Health & Safety Planning

An introduction to Risk Assessments

Risk Assessments

This article will introduce risk assessments, explaining what they are and provide a brief overview of how you would carry one out.

What are risk assessments?

As part of managing the health and safety of a business, employers must control any risks and dangers in their workplace. At its simplest this means thinking about what might cause injury to people and deciding whether you are taking enough steps to prevent that harm. This is known as risk assessment and is a legal requirement under the Health and Safety at Work Act for both employers and self-employed people.

 

Why are risk assessments important?

The stereotype of risk assessments is that it’s all about paperwork for paperwork’s sake, and ‘health and safety gone mad’ but in simple terms it is a practical way to identify common-sense measures to control risks of injury in a workplace. The law doesn’t expect all risk to be eliminated, but people need to protected as far as ‘reasonably practicable’.

Employees have a duty to co-operate with and support their employers’ attempts to keep people safe in the workplace.

For the purposes of risk assessment a hazard is anything in a workplace that might cause harm. This could include chemicals, electricity, noise, ladders etc. Risk is the chance, whether high or low, of somebody being harmed by the hazard, and how serious the harm could be.

 

How do you assess risks in the workplace?

The Health and Safety Executive put together advice for five steps to effective risk assessment. To assess risks in the workplace, an employer can either work with a health and safety consultant or undertake the work themselves by systematically following these five steps, looking at every employee in the organisation and the work they do. Assessments should involve employees and their representatives in the process – they know their jobs best. Most risk assessment is fairly straightforward. Hazards can be as simple and general as an open drawer – which would be a risk to any organisation with desks – or complex and specific to the work processes undertaken in the premises concerned.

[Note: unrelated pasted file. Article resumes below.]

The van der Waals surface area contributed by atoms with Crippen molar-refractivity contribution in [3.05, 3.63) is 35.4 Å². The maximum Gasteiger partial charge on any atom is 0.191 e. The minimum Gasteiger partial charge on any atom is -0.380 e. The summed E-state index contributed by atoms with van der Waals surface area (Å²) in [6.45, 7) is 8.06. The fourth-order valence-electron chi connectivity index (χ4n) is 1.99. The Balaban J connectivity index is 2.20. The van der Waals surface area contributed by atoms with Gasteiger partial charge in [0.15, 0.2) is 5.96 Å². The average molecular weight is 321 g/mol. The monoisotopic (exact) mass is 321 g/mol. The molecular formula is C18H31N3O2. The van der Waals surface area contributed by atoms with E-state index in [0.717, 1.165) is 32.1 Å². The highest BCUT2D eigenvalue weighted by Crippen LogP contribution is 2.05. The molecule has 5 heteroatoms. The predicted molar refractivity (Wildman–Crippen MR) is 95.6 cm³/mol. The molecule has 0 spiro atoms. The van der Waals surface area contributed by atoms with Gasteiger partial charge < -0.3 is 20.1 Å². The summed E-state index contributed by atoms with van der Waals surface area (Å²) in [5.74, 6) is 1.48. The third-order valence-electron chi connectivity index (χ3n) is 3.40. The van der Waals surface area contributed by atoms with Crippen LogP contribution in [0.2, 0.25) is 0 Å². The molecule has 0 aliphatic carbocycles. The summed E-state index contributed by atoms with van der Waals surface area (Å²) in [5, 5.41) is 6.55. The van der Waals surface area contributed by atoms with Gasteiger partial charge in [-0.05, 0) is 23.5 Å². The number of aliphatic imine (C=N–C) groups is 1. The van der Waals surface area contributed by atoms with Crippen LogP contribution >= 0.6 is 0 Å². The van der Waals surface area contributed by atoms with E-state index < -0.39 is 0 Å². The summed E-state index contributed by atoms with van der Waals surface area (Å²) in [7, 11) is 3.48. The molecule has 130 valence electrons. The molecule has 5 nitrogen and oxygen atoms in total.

What are the five steps to risk assessment?

1)   Identify the hazards

Walk around and look at what might cause harm. Ask employees for their suggestions. Visit the Health and Safety Executive website, any trade associations you belong to, and look at manufacturers’ instructions or data sheets for chemicals and equipment. All this information is easily collated and helpful in spelling out hazards and putting them into perspective. Check accident logs for advice on less obvious hazards, and remember to think about long-term hazards (eg noise or harmful substances).

 

2)   Decide who might be harmed and how

For each identified hazard identify who might be harmed – this will help confirm the best way to manage the risk. Groups of people may not just be employees but also passers-by, cleaners, people who visit the workplace. Also, think about workers with specific requirements – new or young workers, disabled people, expectant mothers etc.

 

3)   Evaluate risks and decide on precautions

Now you’ve spotted the hazards what can you do about them? The law says everything ‘reasonably practicable’ must be done to protect people from harm.  Can the hazard be eliminated completely? If not, how can the hazard be controlled to limit the risk of harm? Try finding a less risky option (eg switch to a less hazardous chemical), prevent access or reduce access to the hazard (eg by blocking it off), issue personal protective equipment (eg goggles, safety helmet etc), provide welfare facilities (eg washing facilities or first aid).

 

4)   Record and implement findings

If there are less than five employees in the business, results of risk assessments don’t need to be written down by law, but it’s still a useful thing to do. Writing down the results of your risk assessment proves a check was made, that the people at risk were identified, all significant hazards were dealt with, reasonable precautions were taken and staff were involved in the process. Prioritise and tackle the most important issues first.

 

5)   Review and update risk assessments as necessary

Businesses and their needs change. New staff come in, new equipment, new procedures. All these can impact risks in the workplace, so it makes sense to annually review the risk assessment to see how things are improving and if any new risks can be identified.

 

What is a method statement?

A method statement is written guidance on how to carry out work safely – effectively this means how the risk assessment will be implemented. Method statements are most often found in the construction sector and are especially helpful for higher-risk, complex or unusual work, providing information to employees about how the work should be done and the precautions to be taken. The method statement also provides the principal contractor with information to develop the health and safety plan for the construction phase of a project.

For more information on risk assessment go to https://www.hse.gov.uk/risk/index.htm

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